We are giving away a pair of tickets to Jake Shimabukuro @ Aladdin Theater on February 1. To win, comment on this post why you’d like to attend. Winner will be drawn and emailed Monday, January 28.
From our sponsors:
February 1, 2019
Doors 7 p.m., Show 8 p.m. | $34.50 Advance, $37 Day of Show | All Ages
More info: aladdin-theater.com
3017 SE Milwaukie Ave., Portland, Oregon 97202
Almost everyone in Hawaii has strummed a ukulele at one time or another. But at the age of 14, Jake Shimabukuro realized that he was doing something a little different with the four-stringed instrument – OK, a lot different.
Shimabukuro’s wholly unique approach to the ukulele started early. As a youngster growing up in Honolulu, Hawaii, Shimabukuro started playing the instrument at the age of four, learning the basics from his mother, Carol, and then developing his craft further by studying the likes of musical masters such as Eddie Kamae, Ohta-San and Peter Moon. As he matured, Shimabukuro also found inspiration from guitar players, drummers, pianists, and singers. Even athletes helped fuel the intensity of his artistic fire.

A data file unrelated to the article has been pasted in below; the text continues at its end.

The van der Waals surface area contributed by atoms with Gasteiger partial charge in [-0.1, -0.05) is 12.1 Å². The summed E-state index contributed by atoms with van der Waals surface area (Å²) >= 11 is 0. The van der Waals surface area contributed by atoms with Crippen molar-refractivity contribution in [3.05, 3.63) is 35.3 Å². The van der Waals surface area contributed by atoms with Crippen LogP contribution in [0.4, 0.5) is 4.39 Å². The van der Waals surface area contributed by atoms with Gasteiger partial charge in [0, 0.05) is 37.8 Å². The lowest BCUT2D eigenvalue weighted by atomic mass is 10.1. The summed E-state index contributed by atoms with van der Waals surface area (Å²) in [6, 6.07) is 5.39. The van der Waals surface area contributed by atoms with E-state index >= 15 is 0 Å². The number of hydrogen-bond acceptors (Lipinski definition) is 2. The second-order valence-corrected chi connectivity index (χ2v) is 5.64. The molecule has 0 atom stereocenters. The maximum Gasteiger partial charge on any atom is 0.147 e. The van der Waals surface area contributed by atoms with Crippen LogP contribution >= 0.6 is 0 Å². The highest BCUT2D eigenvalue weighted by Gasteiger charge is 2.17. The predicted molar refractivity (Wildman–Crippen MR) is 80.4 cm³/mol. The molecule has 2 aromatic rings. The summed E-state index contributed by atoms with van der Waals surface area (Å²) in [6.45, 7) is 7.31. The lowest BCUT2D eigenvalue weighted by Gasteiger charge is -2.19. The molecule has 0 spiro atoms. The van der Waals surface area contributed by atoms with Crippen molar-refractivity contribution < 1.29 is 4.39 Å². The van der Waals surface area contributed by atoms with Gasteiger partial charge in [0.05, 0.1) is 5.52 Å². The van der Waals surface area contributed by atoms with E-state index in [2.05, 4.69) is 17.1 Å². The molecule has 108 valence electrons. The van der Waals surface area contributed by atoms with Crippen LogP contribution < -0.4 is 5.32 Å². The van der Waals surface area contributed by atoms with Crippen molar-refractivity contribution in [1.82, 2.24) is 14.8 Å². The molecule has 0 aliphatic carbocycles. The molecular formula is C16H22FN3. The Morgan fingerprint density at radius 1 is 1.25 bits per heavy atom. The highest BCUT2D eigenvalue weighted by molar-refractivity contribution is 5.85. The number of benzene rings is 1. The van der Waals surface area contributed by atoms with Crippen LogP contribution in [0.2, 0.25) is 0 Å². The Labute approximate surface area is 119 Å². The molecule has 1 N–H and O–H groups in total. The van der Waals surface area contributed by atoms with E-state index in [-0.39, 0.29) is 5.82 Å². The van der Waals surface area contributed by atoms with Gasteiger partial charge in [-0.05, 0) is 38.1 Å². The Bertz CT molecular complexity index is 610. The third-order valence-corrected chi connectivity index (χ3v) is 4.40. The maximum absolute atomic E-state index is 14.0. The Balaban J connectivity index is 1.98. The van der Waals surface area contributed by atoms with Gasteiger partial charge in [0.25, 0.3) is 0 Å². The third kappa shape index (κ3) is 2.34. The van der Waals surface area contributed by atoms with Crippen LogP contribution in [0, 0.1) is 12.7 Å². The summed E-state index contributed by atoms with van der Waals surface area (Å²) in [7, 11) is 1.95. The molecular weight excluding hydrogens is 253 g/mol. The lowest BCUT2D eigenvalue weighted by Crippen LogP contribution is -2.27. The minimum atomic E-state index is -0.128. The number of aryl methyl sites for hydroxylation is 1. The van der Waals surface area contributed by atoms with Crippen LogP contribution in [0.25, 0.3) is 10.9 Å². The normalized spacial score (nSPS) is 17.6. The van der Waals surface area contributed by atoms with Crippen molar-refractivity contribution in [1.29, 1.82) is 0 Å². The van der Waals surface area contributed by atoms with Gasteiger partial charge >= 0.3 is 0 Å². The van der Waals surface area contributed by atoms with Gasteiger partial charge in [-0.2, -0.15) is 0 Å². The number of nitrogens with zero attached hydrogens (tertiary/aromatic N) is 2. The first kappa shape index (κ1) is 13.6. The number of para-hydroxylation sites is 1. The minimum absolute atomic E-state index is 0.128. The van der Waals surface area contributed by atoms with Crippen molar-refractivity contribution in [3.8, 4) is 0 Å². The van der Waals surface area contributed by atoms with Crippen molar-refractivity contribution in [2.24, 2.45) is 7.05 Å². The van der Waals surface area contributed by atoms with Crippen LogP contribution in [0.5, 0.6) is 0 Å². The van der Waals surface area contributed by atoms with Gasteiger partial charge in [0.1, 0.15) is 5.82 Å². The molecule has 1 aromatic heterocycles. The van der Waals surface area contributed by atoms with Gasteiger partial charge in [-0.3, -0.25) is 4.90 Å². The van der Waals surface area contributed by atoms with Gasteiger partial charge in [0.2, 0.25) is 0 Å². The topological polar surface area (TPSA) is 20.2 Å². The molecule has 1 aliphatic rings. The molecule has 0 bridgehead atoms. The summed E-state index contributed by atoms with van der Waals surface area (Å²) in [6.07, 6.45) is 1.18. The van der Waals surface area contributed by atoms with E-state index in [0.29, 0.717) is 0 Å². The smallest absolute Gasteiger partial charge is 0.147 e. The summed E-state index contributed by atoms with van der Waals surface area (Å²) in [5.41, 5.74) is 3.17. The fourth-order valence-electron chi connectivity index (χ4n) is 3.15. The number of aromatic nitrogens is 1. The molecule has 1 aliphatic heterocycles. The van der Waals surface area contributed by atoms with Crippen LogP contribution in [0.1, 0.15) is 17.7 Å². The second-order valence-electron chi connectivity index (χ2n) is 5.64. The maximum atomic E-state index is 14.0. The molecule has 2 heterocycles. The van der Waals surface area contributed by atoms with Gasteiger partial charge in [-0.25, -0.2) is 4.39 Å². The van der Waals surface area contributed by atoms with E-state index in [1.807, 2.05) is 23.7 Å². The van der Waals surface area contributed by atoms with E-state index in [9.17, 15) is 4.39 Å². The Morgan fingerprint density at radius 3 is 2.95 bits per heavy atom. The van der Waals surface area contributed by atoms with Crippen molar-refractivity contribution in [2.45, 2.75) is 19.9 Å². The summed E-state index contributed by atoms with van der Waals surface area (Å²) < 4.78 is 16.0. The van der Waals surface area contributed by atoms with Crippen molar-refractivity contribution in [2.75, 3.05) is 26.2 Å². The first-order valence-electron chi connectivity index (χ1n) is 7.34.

In 2005, Shimabukuro’s touring career really came to life with a video on YouTube. “I didn’t even know what YouTube was at the time, so I was totally surprised when people started telling me they’d seen a video of me playing ‘While My Guitar Gently Weeps,’” he says. “Before I got a chance to check it out myself, the video had gone viral and a lot of music industry folks seemed to know about it. It was crazy!” Shimabukuro’s deeply beautiful and original take on George Harrison’s love ballad, one which captured colors and moods never associated with the ukulele before, opened the floodgates – now legions of new music lovers had to hear this instrumental marvel – and the 2006 release of Gently Weeps (produced by Mac McAnally), which mixed his own originals with equally adventurous versions of “Ave Maria” and “The Star-Spangled Banner” was an unqualified success.